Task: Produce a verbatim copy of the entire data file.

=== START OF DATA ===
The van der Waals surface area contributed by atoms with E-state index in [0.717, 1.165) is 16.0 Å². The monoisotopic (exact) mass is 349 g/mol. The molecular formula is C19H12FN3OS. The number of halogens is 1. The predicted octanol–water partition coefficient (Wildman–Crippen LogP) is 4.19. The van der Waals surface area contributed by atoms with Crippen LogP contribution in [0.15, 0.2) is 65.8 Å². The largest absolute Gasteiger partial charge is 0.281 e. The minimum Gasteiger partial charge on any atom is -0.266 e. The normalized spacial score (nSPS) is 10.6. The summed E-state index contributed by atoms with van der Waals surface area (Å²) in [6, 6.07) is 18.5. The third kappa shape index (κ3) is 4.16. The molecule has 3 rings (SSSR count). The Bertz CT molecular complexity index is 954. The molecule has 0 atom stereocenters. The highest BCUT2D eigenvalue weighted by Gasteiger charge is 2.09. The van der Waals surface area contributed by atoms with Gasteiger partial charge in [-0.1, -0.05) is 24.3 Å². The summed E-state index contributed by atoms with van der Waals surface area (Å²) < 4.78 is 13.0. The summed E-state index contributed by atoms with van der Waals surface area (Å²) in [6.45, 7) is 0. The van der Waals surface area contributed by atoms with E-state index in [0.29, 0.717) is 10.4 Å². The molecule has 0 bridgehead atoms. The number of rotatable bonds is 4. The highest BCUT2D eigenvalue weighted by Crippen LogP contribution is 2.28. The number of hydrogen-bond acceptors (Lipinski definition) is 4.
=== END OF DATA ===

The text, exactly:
The van der Waals surface area contributed by atoms with E-state index in [0.717, 1.165) is 16.0 Å². The monoisotopic (exact) mass is 349 g/mol. The molecular formula is C19H12FN3OS. The number of halogens is 1. The predicted octanol–water partition coefficient (Wildman–Crippen LogP) is 4.19. The van der Waals surface area contributed by atoms with Crippen LogP contribution in [0.15, 0.2) is 65.8 Å². The largest absolute Gasteiger partial charge is 0.281 e. The minimum Gasteiger partial charge on any atom is -0.266 e. The normalized spacial score (nSPS) is 10.6. The summed E-state index contributed by atoms with van der Waals surface area (Å²) in [6, 6.07) is 18.5. The third kappa shape index (κ3) is 4.16. The molecule has 3 rings (SSSR count). The Bertz CT molecular complexity index is 954. The molecule has 0 atom stereocenters. The highest BCUT2D eigenvalue weighted by Gasteiger charge is 2.09. The van der Waals surface area contributed by atoms with Gasteiger partial charge in [-0.1, -0.05) is 24.3 Å². The summed E-state index contributed by atoms with van der Waals surface area (Å²) < 4.78 is 13.0. The summed E-state index contributed by atoms with van der Waals surface area (Å²) in [6.45, 7) is 0. The van der Waals surface area contributed by atoms with E-state index in [0.29, 0.717) is 10.4 Å². The molecule has 0 bridgehead atoms. The number of rotatable bonds is 4. The highest BCUT2D eigenvalue weighted by Crippen LogP contribution is 2.28. The number of hydrogen-bond acceptors (Lipinski definition) is 4.